Regional Transportation Funding - A Strategic Review

Study Overview

This report, conducted by ICF Consulting, provides an overview of transportation funding in the MPO region and lays out funding options that could be considered by the Nashville Area MPO. This includes an evaluation of local taxing options to support an increase in funding for regional transportation. The report contains three main sections:

1. Transportation Needs: The stakeholders identify a number of transportation problems in the region including: congestion, TDOT’s perceived low level of responsiveness to local needs, the low level of support for transit investments, the lack of funding and difficulties in raising new funding, and the need for better regional cooperation and comprehensive plans. This section also recounts the unsuccessful attempt to introduce an income tax at the state level in 2001 and discusses the outcomes of local ballot measures to raise taxes.

2. Existing Transportation Funding and Expenditures: This section compiles and analyzes information on current state and local transportation revenues and expenditures. The major source of state funding is the gasoline tax, which raises approximately $650 million annually statewide. The Nashville region received $34 million in state gasoline tax revenues in FY 99.

3. Recommended Funding Sources: Based on the results of the stakeholder interviews and preliminary estimate of revenue potential, this section of the report recommends five funding sources for potential implementation in the future: the wheel tax, sales taxes, vehicle emissions fees, the regional option gas tax, and development fees. Funding estimates from these five sources have been prepared for target amounts of $5, $10, and $20 million. 

Major Findings

This report constitutes a survey of transportation funding as it currently exists in the region and lays out funding options that could be considered by the Nashville Area MPO in the future. The report contains three main sections:

Transportation Needs
This section discusses the results of telephone interviews conducted with 18 stakeholders at 15 organizations. The stakeholders identify a number of transportation problems in the region including: congestion, TDOT’s perceived low level of responsiveness to local needs, the low level of support for transit investments, the lack of funding and difficulties in raising new funding, and the need for better regional cooperation and comprehensive plans. This section also recounts the unsuccessful attempt to introduce an income tax at the state level in 2001 and discusses the outcomes of local ballot measures to raise taxes.

Existing Transportation Funding and Expenditures
This section compiles and analyzes information on current state and local transportation revenues and expenditures. The major source of state funding is the gasoline tax, which raises approximately $650 million annually statewide. The Nashville region received $34 million in state gasoline tax revenues in FY 99. Counties and cities in the Nashville region spent $121 million on transportation in FY 02. Of this total amount, $35 million was through the state gasoline tax and other street aid programs, while an additional $25.6 million was raised from the wheel tax. The rest of the funding is made up through property and local sales taxes. None of the jurisdictions uses dedicated funding; even revenues derived from transportation sources, such as the wheel tax, are often used for the general fund. This analysis was undertaken with budget data supplied by 13 jurisdictions. The analysis is incomplete because data gaps existed for some of the jurisdictions.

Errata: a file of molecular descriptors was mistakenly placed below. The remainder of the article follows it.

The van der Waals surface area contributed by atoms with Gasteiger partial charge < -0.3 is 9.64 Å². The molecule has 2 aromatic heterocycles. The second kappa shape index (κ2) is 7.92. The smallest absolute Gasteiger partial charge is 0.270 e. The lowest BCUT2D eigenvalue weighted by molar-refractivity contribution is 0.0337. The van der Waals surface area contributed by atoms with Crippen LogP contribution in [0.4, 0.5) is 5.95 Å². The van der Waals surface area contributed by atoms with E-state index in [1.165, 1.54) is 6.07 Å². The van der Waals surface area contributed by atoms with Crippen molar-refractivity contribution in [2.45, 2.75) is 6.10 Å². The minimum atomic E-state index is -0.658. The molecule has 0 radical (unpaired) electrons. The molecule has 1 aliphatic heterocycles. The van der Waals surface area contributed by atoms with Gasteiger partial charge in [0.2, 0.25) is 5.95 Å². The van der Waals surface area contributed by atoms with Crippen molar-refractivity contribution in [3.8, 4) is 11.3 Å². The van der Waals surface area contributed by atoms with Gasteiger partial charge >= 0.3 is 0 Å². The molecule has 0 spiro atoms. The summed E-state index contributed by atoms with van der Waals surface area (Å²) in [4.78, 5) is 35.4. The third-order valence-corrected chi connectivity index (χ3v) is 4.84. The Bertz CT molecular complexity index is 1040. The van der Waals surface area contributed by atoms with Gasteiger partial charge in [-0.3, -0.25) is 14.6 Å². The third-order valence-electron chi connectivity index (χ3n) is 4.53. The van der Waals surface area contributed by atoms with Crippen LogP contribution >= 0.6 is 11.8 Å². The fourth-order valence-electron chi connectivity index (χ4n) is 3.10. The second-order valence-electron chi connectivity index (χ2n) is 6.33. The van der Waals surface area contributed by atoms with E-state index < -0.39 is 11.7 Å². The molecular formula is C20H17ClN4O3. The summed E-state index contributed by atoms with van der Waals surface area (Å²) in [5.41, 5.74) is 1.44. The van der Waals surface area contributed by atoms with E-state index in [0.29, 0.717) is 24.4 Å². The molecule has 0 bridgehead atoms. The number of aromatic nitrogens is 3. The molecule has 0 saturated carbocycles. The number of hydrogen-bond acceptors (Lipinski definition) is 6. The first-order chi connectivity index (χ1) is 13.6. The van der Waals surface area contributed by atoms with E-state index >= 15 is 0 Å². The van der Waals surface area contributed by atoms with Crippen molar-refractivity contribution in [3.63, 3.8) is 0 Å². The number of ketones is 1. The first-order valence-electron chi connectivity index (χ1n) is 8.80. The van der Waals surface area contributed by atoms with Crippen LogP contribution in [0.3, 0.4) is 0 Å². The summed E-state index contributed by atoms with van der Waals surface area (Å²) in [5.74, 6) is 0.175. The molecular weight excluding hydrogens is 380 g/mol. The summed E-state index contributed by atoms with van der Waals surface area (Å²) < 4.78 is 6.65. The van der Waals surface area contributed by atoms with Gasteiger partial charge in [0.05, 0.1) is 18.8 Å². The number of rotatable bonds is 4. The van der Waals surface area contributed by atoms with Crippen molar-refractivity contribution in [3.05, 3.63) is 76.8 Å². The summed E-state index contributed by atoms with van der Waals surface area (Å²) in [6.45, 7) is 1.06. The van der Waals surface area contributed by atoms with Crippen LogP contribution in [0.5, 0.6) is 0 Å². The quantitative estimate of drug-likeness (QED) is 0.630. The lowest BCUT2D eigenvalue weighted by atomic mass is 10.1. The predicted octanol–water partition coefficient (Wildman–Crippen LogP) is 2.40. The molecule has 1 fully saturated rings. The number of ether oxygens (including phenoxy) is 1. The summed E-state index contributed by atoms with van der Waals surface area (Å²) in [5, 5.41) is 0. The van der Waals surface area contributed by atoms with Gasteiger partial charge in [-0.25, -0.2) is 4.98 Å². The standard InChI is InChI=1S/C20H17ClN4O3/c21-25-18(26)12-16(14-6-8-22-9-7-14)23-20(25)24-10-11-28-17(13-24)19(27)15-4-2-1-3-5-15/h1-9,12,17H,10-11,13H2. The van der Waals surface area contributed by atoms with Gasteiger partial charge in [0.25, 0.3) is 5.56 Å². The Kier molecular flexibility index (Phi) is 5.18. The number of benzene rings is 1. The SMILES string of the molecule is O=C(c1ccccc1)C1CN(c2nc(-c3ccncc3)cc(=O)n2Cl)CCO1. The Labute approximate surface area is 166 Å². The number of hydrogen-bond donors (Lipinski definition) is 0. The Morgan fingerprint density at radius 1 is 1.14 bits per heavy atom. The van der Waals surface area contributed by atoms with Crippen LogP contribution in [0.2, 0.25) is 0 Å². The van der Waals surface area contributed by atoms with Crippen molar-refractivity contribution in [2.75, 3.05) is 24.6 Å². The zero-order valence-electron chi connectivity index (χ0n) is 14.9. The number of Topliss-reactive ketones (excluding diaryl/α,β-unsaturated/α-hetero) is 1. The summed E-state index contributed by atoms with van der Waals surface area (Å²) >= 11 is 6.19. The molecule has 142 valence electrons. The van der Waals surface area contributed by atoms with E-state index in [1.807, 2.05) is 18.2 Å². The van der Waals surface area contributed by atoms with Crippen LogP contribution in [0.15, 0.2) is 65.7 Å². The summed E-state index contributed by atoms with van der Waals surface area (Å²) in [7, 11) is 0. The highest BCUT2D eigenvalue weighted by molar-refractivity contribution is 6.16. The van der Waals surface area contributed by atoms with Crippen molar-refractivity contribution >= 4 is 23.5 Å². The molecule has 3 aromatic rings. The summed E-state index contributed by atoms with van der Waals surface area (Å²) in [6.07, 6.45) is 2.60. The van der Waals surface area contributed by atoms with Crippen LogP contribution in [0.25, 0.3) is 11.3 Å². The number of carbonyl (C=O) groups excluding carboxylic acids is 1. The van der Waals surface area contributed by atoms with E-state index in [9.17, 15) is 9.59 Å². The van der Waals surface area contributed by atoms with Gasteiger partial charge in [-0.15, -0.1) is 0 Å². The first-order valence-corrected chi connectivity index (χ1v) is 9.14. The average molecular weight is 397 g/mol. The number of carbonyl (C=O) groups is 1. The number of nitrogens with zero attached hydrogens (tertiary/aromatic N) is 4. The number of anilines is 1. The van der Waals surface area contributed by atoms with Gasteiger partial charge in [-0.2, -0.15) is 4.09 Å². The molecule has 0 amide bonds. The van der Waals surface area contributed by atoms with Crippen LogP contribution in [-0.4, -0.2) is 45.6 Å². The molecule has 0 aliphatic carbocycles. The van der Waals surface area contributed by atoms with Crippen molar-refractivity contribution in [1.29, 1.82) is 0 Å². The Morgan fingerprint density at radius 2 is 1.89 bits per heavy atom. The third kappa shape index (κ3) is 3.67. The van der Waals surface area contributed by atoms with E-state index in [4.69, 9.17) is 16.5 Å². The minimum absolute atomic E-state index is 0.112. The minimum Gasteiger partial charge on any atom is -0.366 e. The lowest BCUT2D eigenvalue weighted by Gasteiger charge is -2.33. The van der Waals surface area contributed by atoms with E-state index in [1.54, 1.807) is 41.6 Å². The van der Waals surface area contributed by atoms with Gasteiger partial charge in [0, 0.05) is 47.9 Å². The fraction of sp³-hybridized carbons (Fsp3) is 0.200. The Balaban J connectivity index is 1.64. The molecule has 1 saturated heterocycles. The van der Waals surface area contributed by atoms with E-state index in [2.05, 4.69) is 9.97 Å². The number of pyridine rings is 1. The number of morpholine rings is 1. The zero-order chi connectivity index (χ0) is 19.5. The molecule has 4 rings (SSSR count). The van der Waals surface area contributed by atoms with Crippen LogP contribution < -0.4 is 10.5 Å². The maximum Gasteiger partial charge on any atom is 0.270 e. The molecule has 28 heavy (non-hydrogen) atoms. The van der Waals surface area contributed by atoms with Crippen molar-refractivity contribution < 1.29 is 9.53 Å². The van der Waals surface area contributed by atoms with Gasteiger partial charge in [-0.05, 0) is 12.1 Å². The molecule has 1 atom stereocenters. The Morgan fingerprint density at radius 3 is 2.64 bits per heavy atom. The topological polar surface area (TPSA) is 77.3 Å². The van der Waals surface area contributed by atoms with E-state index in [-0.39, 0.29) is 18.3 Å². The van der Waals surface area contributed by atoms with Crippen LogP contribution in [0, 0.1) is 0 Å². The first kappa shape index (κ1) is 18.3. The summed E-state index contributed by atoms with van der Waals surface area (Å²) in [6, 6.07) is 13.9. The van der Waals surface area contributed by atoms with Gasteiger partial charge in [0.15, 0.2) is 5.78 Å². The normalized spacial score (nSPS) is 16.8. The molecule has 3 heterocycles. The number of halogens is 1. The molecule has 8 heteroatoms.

Recommended Funding Sources
Based on the results of the stakeholder interviews and preliminary estimate of revenue potential, this section of the report recommends five funding sources for potential implementation in the future: the wheel tax, sales taxes, vehicle emissions fees, the regional option gas tax, and development fees. Funding estimates from these five sources have been prepared for target amounts of $5, $10, and $20 million. 


Recommendations


This report does not recommend which of the funding sources should be pursued by the region. Although this was originally intended to form part of this report, the project steering committee determined that the political environment had shifted so that it was not productive to attempt two of the study’s key components—1) a public opinion survey about transportation priorities and potential funding and 2) a workshop with elected officials to develop a business plan. Although the survey was not conducted, the draft survey questionnaire could be used at a later date and is included in Appendix B.


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What

  • Regional Transportation Funding - A Strategic Review

Completion Date

  • 2002

Consultants

  • ICF Consulting

Study Partners

  • Nashville Area MPO
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